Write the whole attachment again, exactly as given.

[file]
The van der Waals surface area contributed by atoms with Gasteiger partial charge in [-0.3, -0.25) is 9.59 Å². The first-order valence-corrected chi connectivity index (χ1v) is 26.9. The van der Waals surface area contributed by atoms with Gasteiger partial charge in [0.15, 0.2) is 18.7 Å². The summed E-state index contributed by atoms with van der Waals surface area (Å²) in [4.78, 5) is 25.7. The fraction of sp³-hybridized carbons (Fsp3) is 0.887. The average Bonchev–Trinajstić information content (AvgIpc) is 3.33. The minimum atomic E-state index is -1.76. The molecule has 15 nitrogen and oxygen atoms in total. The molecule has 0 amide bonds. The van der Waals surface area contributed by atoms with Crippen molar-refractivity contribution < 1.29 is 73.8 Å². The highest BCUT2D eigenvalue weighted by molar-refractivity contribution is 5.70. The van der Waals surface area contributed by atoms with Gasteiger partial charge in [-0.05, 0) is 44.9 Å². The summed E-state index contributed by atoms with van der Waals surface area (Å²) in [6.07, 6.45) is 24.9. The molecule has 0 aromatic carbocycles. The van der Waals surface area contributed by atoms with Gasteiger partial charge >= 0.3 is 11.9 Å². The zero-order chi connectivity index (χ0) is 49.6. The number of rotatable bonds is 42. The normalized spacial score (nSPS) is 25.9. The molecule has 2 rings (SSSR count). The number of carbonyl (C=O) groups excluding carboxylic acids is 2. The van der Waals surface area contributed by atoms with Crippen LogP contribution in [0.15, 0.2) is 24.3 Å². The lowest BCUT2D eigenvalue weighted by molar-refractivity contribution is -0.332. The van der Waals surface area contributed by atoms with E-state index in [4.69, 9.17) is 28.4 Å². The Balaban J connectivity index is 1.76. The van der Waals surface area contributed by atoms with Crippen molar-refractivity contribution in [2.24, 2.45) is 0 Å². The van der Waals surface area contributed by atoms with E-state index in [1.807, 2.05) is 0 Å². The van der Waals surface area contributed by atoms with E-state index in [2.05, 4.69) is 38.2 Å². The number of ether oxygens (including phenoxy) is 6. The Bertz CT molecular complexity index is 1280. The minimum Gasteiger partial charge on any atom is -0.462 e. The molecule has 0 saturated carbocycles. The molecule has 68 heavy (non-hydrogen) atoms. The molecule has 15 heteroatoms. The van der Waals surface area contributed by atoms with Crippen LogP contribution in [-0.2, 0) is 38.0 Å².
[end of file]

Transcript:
The van der Waals surface area contributed by atoms with Gasteiger partial charge in [-0.3, -0.25) is 9.59 Å². The first-order valence-corrected chi connectivity index (χ1v) is 26.9. The van der Waals surface area contributed by atoms with Gasteiger partial charge in [0.15, 0.2) is 18.7 Å². The summed E-state index contributed by atoms with van der Waals surface area (Å²) in [4.78, 5) is 25.7. The fraction of sp³-hybridized carbons (Fsp3) is 0.887. The average Bonchev–Trinajstić information content (AvgIpc) is 3.33. The minimum atomic E-state index is -1.76. The molecule has 15 nitrogen and oxygen atoms in total. The molecule has 0 amide bonds. The van der Waals surface area contributed by atoms with Crippen molar-refractivity contribution < 1.29 is 73.8 Å². The highest BCUT2D eigenvalue weighted by molar-refractivity contribution is 5.70. The van der Waals surface area contributed by atoms with Gasteiger partial charge in [-0.05, 0) is 44.9 Å². The summed E-state index contributed by atoms with van der Waals surface area (Å²) in [6.07, 6.45) is 24.9. The molecule has 0 aromatic carbocycles. The van der Waals surface area contributed by atoms with Gasteiger partial charge >= 0.3 is 11.9 Å². The zero-order chi connectivity index (χ0) is 49.6. The number of rotatable bonds is 42. The normalized spacial score (nSPS) is 25.9. The molecule has 2 rings (SSSR count). The number of carbonyl (C=O) groups excluding carboxylic acids is 2. The van der Waals surface area contributed by atoms with Crippen LogP contribution in [0.15, 0.2) is 24.3 Å². The lowest BCUT2D eigenvalue weighted by molar-refractivity contribution is -0.332. The van der Waals surface area contributed by atoms with E-state index in [4.69, 9.17) is 28.4 Å². The Balaban J connectivity index is 1.76. The van der Waals surface area contributed by atoms with Crippen molar-refractivity contribution in [2.24, 2.45) is 0 Å². The van der Waals surface area contributed by atoms with E-state index in [1.807, 2.05) is 0 Å². The van der Waals surface area contributed by atoms with E-state index in [2.05, 4.69) is 38.2 Å². The number of ether oxygens (including phenoxy) is 6. The Bertz CT molecular complexity index is 1280. The minimum Gasteiger partial charge on any atom is -0.462 e. The molecule has 0 saturated carbocycles. The molecule has 68 heavy (non-hydrogen) atoms. The molecule has 15 heteroatoms. The van der Waals surface area contributed by atoms with Crippen LogP contribution in [-0.2, 0) is 38.0 Å².